What is the physical meaning of the wavelength of light? This question has been asked before but I cannot find a satisfactory answer. Some respondents have said that the question is vague, I don't think so, but let me clarify. Suppose one plucks a guitar string and takes a photo of the vibrating string at a very high shutter speed so the image of the string is "frozen" in time. Further suppose that the string is vibrating with a single frequency. One can then use the image to define and measure the wavelength of the vibrating string. Now let us suppose that an advanced alien lands on earth and shows us how to "fire" a single photon from a laser gun, and, with advanced technology which is totally beyond our comprehension, is able to "freeze" the path of the single photon over a distance of several meters and can then produce a 3D hologram of the wave (or waves - electric and magnetic). Given that this 3D hologram can be rotated and expanded or contracted to suit our purposes, how would one measure the wavelength of the photon? Is there actually a real physical instantiation of the wavelength of light or is it just a useful abstract concept (like imaginary numbers) to be used in De Broglie and other equations without any real physical meaning?

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    $\begingroup$ You said it yourself, light is an electromagnetic wave; and the wavelength is the one of this wave. The electromagnetic field is a very real physical quantity. What don't you like about that? $\endgroup$ – sebhofer Aug 17 '15 at 14:52
  • $\begingroup$ Photons are a very tricky thing to think about. While a single photon can have a well defined wavelength, it is not really equivalent to a classical wave with that wavelength. $\endgroup$ – Javier Aug 17 '15 at 15:21
  • $\begingroup$ Yes, there is a "real physical instantiation of the wavelength of light". But you need to look into four-potential. See the wiki electromagnetic radiation article where you can read that "the curl operator on one side of these equations results in first-order spatial derivatives of the wave solution, while the time-derivative on the other side of the equations, which gives the other field, is first order in time". One's the spatial derivative, the other's the time derivative. If it was a water wave and you were in a canoe, the tilt of your canoe is E and the rate of change of tilt is B. $\endgroup$ – John Duffield Aug 17 '15 at 19:26
  • $\begingroup$ The wavelength is a length of space after which an oscillating field is similar to itself (self-similar), whether it is its phase and amplitude (optionally) or its phase only $-$ strictly speaking, the wavelength is defined for a specific frequency only and may be easily recognized in simple propagating waveforms (plane, spherical...). It is mostly different for each frequency (from $\lambda = c_{material}(f) / f$ for EM), so the final field formed as superposition of these components of each frequency may have a complex final shape where a specific wavelength might not be easily noticed. $\endgroup$ – gox Aug 17 '15 at 19:53

Well the imaginative experiment you have put forth is a fairly satisfactory method I would say. The wavelength of a guitar string is simply the distance between two consecutive peaks or troughs of the oscillating string (for simplicity let the frequency be constant). The wavelength of the electromagnetic field, or light, is just the corresponding value for an oscillating electric field. I can think of two possible objections to that definition -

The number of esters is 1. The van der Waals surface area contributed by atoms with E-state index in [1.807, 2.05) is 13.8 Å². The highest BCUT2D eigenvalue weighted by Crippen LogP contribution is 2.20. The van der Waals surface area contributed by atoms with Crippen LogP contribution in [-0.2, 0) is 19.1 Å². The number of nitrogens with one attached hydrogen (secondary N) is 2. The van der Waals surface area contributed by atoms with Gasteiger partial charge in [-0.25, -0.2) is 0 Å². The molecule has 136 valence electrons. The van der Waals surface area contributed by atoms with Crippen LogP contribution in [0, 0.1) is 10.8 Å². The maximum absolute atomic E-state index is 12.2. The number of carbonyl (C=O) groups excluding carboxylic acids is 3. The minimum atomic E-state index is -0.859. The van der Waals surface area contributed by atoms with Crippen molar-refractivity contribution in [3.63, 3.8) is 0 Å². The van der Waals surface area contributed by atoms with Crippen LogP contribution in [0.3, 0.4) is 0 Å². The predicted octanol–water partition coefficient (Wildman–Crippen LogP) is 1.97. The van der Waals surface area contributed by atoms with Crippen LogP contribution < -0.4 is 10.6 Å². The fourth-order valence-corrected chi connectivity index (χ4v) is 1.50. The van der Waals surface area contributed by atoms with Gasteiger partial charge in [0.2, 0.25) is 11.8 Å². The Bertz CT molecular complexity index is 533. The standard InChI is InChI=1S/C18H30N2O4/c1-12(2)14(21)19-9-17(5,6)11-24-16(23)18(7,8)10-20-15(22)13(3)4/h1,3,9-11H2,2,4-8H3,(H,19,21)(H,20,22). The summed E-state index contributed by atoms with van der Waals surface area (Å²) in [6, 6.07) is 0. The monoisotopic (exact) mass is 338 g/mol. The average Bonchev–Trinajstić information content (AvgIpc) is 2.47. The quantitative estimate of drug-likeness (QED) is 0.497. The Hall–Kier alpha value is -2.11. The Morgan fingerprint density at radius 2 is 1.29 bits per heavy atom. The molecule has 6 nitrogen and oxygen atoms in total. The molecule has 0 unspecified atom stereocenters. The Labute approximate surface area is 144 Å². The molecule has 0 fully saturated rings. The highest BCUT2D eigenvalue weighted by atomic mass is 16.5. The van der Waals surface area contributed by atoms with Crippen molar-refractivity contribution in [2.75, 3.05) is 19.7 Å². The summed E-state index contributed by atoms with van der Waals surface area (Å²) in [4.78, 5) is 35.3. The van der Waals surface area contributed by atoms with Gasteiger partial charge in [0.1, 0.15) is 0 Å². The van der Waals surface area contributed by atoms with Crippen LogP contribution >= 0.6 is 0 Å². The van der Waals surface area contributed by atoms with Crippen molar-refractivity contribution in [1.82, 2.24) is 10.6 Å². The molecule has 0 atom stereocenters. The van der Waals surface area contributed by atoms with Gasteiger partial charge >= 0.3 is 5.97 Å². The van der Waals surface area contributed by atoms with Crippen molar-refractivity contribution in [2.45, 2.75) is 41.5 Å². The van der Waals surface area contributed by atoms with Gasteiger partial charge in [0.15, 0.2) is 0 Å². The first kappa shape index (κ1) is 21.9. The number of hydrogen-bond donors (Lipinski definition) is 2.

Q. Guitar strings are real, are fields real objects or just mathematical constructs?

This would be a justifiable question, exacerbated by how fields are taught in school. But rest assured fields are about as much a mathematical construct as objects are. Quantum field theory, which is a very successful description of the world, treats objects as fields and so in a way every guitar strings are field excitations. So yes, fields are as real as you can get, not a convenient construct.

Q. The second objection would be, so can we take a snapshot of the photon as you mention?

Think about how you take the snapshot of the guitar string. Billions of photons emitted by some light source strike the string at every instant and with a camera you could capture those photons. If your camera is fast enough you could see the difference between the photons that hit the string at say every nanosecond of its oscillation and that would give you a series of snapshots locating the string at every nanosecond. So taking a snapshot of the electromagnetic waves boils down to 1. finding the analog of light used to see the guitar string. If you had some particle that was small enough that even though they would be deflected by electromagnetic field, they would not actually change the path of the field. Moreover they must be much smaller than the distances of electromagnetic wavelength (micrometer - nanometer) to resolve those distance in this futuristic camera. 2. A proper camera. It has to be sensitive enough to detect this minuscule particle whose energy/mass is so small that it does not even deflect light. Secondly it has to be fast enough to resolve the time period of light which is (10^-15 seconds).

Neither of those requirements inherently violates any laws of physics. Such aliens might well exist, or we might be them in the distant future.

So, the wavelength of light is just like the wavelength of any other field, including guitar strings. If EM waves are a convenient mathematical construct, then so is everything else.


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